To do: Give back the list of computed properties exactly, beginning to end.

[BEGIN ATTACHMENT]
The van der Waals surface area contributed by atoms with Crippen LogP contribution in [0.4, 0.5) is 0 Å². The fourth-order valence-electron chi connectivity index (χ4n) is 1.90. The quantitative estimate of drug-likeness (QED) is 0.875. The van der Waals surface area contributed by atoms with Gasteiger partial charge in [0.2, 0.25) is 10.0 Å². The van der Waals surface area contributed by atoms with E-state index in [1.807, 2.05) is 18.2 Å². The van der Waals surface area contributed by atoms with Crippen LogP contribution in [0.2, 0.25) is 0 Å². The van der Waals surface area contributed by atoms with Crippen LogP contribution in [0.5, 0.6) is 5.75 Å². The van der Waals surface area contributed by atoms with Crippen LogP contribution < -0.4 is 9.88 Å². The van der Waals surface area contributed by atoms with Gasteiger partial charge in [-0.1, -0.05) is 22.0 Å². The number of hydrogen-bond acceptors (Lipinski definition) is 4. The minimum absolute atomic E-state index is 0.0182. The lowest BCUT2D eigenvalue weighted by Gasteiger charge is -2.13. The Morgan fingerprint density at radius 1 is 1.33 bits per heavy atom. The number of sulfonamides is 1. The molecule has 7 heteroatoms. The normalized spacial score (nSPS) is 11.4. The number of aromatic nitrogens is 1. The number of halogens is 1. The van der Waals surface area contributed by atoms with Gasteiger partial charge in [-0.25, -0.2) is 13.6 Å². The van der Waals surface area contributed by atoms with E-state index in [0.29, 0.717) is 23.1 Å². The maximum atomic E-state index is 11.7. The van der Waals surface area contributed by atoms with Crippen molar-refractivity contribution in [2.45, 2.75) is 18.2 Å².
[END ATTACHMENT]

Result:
The van der Waals surface area contributed by atoms with Crippen LogP contribution in [0.4, 0.5) is 0 Å². The fourth-order valence-electron chi connectivity index (χ4n) is 1.90. The quantitative estimate of drug-likeness (QED) is 0.875. The van der Waals surface area contributed by atoms with Gasteiger partial charge in [0.2, 0.25) is 10.0 Å². The van der Waals surface area contributed by atoms with E-state index in [1.807, 2.05) is 18.2 Å². The van der Waals surface area contributed by atoms with Crippen LogP contribution in [0.2, 0.25) is 0 Å². The van der Waals surface area contributed by atoms with Crippen LogP contribution in [0.5, 0.6) is 5.75 Å². The van der Waals surface area contributed by atoms with Crippen LogP contribution < -0.4 is 9.88 Å². The van der Waals surface area contributed by atoms with Gasteiger partial charge in [-0.1, -0.05) is 22.0 Å². The number of hydrogen-bond acceptors (Lipinski definition) is 4. The minimum absolute atomic E-state index is 0.0182. The lowest BCUT2D eigenvalue weighted by Gasteiger charge is -2.13. The Morgan fingerprint density at radius 1 is 1.33 bits per heavy atom. The number of sulfonamides is 1. The molecule has 7 heteroatoms. The normalized spacial score (nSPS) is 11.4. The number of aromatic nitrogens is 1. The number of halogens is 1. The van der Waals surface area contributed by atoms with Gasteiger partial charge in [-0.25, -0.2) is 13.6 Å². The van der Waals surface area contributed by atoms with E-state index in [0.29, 0.717) is 23.1 Å². The maximum atomic E-state index is 11.7. The van der Waals surface area contributed by atoms with Crippen molar-refractivity contribution in [2.45, 2.75) is 18.2 Å².